Corporate altruism in India has found a new purpose since advent of the COVID-19 pandemic. With the nationwide lockdown upending economic activity at one hand and disrupting lives, especially of the poor, on the other, companies have not only opened their purse strings but also rolled up their sleeves to respond proactively to the pandemic. Over the last year, corporates have been using all or most of their CSR kitty to combat the outbreak, be it through contribution to the PM CARES Fund, other relief funds, distribution of food, masks, PPE kits or relief material to the needy.
Corporate Social Responsibility (CSR) was for the first time introduced as a statutory obligation for companies by way of Companies Act 2013 under Section 135. Thereafter, the Companies (Corporate Social Responsibility Policy) Rules were notified on 27th February 2014 to lay down the specifications and procedure to be followed by the companies while discharging their CSR obligations.
It is an unavoidable fact that the CSR mandate under Section 135 of the Companies Act, 2013 was originally founded on the ‘comply or explain’ principle, where a company could either undertake CSR activities or disclose reasons for failing to spend the CSR amount. However, within a short span of eight years, there has been a complete departure from this original intention. It turns into mere getting certificate from NGOs.
The Companies (CSR Policy) Amendment Rules 2021 issued by MCA on 22 January 2021, have overhauled India’s CSR regime. Besides giving effect to changes introduced in Section 135 of the Act, as a result of Companies Amendment Act of 2019 (regarding transfer of unspent CSR amount) and Companies Amendment Act 2020 (regarding setting off excess CSR expenditure), the New Rules have introduced new requirements like impact assessment of CSR contributions, engagement of International Organisations for CSR Projects in limited capacity etc.
As per the amendment to Rule 8 (CSR Reporting to include Impact Assessment), Every company having average CSR obligation of ten crore rupees or more in pursuance of subsection (5) of section 135 of the Act, in the three immediately preceding financial years, shall undertake impact assessment, through an independent agency, of their CSR projects having outlays of one crore rupees or more, and which have been completed not less than one year before undertaking the impact study. The impact assessment reports shall be placed before the Board and shall be annexed to the annual report on CSR.
This development is highly appreciable, as now-a-days companies are putting more emphasis on CSR’s Triple Bottom Line: People, Planet and Profit. These economic, social and ecological values help to measure an organization’s success and impact on its stakeholders. In an increasingly competitive market place, consumers are looking for companies that not only produce a quality product or service, but also reflect their own values. Therefore, the CSR Impact Assessment helps to understand the CSR projects/initiatives of corporates and communicate the tangible and intangible changes in the lives of the communities where the projects were implemented to the relevant stakeholders.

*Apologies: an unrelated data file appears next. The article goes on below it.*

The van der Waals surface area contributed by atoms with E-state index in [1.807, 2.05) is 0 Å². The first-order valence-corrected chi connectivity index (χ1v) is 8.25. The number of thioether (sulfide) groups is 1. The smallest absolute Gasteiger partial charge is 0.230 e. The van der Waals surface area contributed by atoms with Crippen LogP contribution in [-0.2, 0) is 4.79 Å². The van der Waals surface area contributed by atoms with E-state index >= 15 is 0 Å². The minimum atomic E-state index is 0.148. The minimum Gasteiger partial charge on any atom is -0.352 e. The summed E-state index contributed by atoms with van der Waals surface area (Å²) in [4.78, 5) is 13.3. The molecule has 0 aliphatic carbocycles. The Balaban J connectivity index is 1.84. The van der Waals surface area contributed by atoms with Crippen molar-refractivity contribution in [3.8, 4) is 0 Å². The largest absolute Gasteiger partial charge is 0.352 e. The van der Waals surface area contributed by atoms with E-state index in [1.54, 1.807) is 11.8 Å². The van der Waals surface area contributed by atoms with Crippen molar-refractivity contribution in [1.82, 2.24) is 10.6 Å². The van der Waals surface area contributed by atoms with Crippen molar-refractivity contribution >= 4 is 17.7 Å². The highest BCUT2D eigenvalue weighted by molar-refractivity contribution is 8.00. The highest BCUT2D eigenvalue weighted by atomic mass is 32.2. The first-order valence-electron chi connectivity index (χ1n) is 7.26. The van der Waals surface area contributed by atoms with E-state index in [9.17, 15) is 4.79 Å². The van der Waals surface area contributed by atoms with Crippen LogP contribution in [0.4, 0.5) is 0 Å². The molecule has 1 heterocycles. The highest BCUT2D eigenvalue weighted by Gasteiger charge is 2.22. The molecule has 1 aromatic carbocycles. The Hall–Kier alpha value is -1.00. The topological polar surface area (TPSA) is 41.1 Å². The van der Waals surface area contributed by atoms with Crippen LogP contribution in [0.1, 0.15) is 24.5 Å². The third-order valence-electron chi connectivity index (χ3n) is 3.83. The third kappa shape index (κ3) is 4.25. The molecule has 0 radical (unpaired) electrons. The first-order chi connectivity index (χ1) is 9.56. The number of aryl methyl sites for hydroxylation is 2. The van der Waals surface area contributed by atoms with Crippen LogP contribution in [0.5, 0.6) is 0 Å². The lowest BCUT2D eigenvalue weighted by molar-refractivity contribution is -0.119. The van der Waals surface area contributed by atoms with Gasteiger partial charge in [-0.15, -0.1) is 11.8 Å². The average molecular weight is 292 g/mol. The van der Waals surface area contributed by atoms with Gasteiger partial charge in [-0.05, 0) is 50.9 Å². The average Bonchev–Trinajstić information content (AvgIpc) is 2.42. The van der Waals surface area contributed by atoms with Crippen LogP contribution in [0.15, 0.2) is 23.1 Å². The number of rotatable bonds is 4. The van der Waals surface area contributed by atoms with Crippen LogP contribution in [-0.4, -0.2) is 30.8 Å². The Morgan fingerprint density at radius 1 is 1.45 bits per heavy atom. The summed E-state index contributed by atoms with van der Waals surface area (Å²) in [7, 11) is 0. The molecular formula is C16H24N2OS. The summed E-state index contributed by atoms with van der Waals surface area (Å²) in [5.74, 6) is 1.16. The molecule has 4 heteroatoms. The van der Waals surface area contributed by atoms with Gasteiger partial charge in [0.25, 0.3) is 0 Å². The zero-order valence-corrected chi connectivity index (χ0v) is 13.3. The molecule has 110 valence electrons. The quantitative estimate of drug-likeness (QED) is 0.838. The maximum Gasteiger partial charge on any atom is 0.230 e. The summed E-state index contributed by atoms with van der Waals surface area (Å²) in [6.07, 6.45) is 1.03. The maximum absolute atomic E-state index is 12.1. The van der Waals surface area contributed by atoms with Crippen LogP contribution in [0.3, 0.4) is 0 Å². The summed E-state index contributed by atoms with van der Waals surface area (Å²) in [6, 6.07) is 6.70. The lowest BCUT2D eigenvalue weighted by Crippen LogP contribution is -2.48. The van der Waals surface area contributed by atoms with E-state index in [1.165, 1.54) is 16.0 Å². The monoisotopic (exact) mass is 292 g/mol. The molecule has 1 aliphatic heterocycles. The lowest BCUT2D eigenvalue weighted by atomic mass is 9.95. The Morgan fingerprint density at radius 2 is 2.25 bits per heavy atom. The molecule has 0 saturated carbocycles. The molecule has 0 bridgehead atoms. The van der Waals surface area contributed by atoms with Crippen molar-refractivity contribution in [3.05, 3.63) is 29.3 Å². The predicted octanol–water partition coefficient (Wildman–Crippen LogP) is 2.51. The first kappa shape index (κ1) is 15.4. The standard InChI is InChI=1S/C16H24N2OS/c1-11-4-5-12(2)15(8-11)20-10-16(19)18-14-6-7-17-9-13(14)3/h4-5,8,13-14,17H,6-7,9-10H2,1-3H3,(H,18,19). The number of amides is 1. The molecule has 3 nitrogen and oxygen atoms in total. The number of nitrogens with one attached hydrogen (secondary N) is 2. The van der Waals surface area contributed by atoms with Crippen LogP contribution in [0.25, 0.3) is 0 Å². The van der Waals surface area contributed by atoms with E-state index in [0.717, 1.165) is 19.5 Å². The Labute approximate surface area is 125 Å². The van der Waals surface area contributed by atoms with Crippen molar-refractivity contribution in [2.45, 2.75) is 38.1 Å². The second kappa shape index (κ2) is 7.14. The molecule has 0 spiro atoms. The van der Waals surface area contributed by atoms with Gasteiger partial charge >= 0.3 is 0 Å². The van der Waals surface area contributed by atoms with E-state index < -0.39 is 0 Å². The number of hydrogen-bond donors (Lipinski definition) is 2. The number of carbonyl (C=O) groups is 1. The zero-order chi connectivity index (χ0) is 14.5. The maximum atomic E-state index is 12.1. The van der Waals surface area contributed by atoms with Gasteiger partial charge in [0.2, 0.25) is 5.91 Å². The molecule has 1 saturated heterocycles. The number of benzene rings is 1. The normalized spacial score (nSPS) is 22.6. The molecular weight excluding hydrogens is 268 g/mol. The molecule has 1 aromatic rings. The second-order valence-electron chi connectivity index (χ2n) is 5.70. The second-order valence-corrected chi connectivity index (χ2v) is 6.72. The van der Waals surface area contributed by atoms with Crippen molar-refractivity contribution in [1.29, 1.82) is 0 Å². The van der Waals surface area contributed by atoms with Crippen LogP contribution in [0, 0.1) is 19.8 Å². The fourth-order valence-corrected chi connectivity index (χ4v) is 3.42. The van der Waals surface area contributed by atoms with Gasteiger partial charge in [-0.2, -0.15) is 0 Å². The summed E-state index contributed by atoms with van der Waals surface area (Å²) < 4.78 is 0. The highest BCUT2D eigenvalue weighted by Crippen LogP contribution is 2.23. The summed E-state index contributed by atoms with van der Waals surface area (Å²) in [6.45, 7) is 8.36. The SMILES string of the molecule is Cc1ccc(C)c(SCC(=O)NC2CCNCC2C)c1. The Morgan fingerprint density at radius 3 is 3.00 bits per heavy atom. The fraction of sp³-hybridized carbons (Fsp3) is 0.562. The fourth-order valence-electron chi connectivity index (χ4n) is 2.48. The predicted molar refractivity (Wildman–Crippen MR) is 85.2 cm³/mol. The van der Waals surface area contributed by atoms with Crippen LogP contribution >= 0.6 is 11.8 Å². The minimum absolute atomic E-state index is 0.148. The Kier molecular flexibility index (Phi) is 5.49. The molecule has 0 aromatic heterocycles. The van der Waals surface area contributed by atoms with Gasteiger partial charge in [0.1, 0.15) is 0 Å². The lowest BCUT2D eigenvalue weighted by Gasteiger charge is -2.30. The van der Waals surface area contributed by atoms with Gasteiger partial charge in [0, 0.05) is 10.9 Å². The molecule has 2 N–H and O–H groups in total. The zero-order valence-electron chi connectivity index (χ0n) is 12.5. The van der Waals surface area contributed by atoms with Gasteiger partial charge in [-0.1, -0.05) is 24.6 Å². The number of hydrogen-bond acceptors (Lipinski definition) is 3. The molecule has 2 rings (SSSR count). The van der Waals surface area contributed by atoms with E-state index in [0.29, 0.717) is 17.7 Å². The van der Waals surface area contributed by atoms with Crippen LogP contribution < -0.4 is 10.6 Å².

The benefits of conducting Impact Assessment are:-
Though, Corporates need to understand that impact assessment is essential and needs to be a continuum, not just a survey at the completion of activities. The impacts can be compared before and after of an initiative with specific metrics. A key point to remember is that impact assessment cannot be an end in itself. It needs to be built into the design of the project starting with baseline evaluation, mid-term review and then final assessment. It includes local livelihood mapping, poverty mapping, economic contributions, learning level tests etc.
However, an impact assessment for the sake of conducting one is not the answer. Many companies, who are currently doing it are not measuring the real impact of their CSR spend. They do it in terms of how many children were given school uniforms or how many mothers were given protein powder, etc. Very few of them have set up mechanisms to measure the real, long-term impact on the community.
Their reports on the CSR activities might be a compilation of flowery words about ‘helping more than a billion people take action to improve their health and well-being’ but the very premise of the company’s foundations could be flawed. Their waste could be one of the biggest sources of pollution in the country and they could simultaneously be working on providing ‘safe’ drinking water. Also, these assessments across corporates are largely used for internal purposes as they believe that declaring such findings in the public domain could foster a negative perception, especially if the evaluation of a project leans in favour of course correction.
CSR is a vehicle through which companies give something back to the society, but the challenge before the companies is to identify CSR priorities and the areas of invention which are meaningful in the context of society development.
For this, a clear theoretical framework for CSR law must be established; not one that can be changed in an arbitrary bureaucratic manner based on political or policy immediacy. Furthermore, Schedule VII of the Act, must set well-defined broad categories and align them with the framework of Sustainable Development Goals (SDGs) will be highly beneficial. Such a step will assist in companies monitoring and reporting their CSR projects with the help of SDG indicators and aid the nation’s progress in achieving these goals.